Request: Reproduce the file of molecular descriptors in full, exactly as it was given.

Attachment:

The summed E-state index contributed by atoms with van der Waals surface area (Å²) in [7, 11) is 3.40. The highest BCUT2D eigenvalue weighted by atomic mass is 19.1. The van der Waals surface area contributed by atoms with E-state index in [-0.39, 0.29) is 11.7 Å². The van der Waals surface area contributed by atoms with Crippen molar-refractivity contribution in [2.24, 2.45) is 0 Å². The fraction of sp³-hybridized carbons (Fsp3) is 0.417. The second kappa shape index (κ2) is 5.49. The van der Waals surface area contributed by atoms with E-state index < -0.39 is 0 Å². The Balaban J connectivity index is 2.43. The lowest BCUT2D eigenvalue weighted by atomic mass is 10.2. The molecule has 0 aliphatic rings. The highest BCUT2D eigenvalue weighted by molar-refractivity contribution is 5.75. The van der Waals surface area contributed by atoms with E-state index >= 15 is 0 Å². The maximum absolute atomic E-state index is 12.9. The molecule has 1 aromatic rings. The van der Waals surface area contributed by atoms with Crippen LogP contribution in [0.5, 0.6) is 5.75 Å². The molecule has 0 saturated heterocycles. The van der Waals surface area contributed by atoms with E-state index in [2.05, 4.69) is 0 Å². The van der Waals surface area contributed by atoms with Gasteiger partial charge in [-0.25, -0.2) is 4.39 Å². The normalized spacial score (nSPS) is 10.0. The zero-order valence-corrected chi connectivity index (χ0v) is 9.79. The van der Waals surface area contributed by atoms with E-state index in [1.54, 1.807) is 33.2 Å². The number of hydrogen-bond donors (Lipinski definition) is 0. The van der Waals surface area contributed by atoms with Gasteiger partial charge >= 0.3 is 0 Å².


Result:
The summed E-state index contributed by atoms with van der Waals surface area (Å²) in [7, 11) is 3.40. The highest BCUT2D eigenvalue weighted by atomic mass is 19.1. The van der Waals surface area contributed by atoms with E-state index in [-0.39, 0.29) is 11.7 Å². The van der Waals surface area contributed by atoms with Crippen molar-refractivity contribution in [2.24, 2.45) is 0 Å². The fraction of sp³-hybridized carbons (Fsp3) is 0.417. The second kappa shape index (κ2) is 5.49. The van der Waals surface area contributed by atoms with E-state index < -0.39 is 0 Å². The Balaban J connectivity index is 2.43. The lowest BCUT2D eigenvalue weighted by atomic mass is 10.2. The molecule has 0 aliphatic rings. The highest BCUT2D eigenvalue weighted by molar-refractivity contribution is 5.75. The van der Waals surface area contributed by atoms with E-state index >= 15 is 0 Å². The maximum absolute atomic E-state index is 12.9. The molecule has 1 aromatic rings. The van der Waals surface area contributed by atoms with Crippen LogP contribution in [0.5, 0.6) is 5.75 Å². The molecule has 0 saturated heterocycles. The van der Waals surface area contributed by atoms with E-state index in [2.05, 4.69) is 0 Å². The van der Waals surface area contributed by atoms with Gasteiger partial charge in [-0.25, -0.2) is 4.39 Å². The normalized spacial score (nSPS) is 10.0. The zero-order valence-corrected chi connectivity index (χ0v) is 9.79. The van der Waals surface area contributed by atoms with E-state index in [1.54, 1.807) is 33.2 Å². The number of hydrogen-bond donors (Lipinski definition) is 0. The van der Waals surface area contributed by atoms with Gasteiger partial charge >= 0.3 is 0 Å².